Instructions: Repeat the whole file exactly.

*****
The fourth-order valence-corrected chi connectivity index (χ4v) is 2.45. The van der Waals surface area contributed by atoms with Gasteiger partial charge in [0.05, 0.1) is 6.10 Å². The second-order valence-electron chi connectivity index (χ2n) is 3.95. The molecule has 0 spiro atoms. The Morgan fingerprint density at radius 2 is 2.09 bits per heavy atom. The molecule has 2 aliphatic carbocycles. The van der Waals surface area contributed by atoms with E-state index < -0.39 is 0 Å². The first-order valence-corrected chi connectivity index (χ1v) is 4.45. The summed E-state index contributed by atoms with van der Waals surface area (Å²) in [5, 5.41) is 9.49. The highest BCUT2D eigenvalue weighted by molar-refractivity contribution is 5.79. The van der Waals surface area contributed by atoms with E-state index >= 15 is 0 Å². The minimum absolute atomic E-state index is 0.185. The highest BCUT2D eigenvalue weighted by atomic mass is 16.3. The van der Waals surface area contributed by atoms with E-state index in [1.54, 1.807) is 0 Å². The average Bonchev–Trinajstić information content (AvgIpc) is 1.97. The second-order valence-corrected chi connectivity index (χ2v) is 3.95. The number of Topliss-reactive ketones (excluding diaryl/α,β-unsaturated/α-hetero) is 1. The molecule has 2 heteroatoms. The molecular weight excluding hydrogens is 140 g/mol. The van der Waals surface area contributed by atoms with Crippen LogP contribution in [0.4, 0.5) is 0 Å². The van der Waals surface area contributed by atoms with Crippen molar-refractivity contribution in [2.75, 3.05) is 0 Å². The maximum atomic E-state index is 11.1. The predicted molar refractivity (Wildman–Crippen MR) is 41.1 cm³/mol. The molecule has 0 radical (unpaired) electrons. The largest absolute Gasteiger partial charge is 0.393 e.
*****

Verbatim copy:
The fourth-order valence-corrected chi connectivity index (χ4v) is 2.45. The van der Waals surface area contributed by atoms with Gasteiger partial charge in [0.05, 0.1) is 6.10 Å². The second-order valence-electron chi connectivity index (χ2n) is 3.95. The molecule has 0 spiro atoms. The Morgan fingerprint density at radius 2 is 2.09 bits per heavy atom. The molecule has 2 aliphatic carbocycles. The van der Waals surface area contributed by atoms with E-state index < -0.39 is 0 Å². The first-order valence-corrected chi connectivity index (χ1v) is 4.45. The summed E-state index contributed by atoms with van der Waals surface area (Å²) in [5, 5.41) is 9.49. The highest BCUT2D eigenvalue weighted by molar-refractivity contribution is 5.79. The van der Waals surface area contributed by atoms with E-state index >= 15 is 0 Å². The minimum absolute atomic E-state index is 0.185. The highest BCUT2D eigenvalue weighted by atomic mass is 16.3. The van der Waals surface area contributed by atoms with E-state index in [1.54, 1.807) is 0 Å². The average Bonchev–Trinajstić information content (AvgIpc) is 1.97. The second-order valence-corrected chi connectivity index (χ2v) is 3.95. The number of Topliss-reactive ketones (excluding diaryl/α,β-unsaturated/α-hetero) is 1. The molecule has 2 heteroatoms. The molecular weight excluding hydrogens is 140 g/mol. The van der Waals surface area contributed by atoms with Crippen LogP contribution in [0.4, 0.5) is 0 Å². The van der Waals surface area contributed by atoms with Crippen molar-refractivity contribution in [2.75, 3.05) is 0 Å². The maximum atomic E-state index is 11.1. The predicted molar refractivity (Wildman–Crippen MR) is 41.1 cm³/mol. The molecule has 0 radical (unpaired) electrons. The largest absolute Gasteiger partial charge is 0.393 e.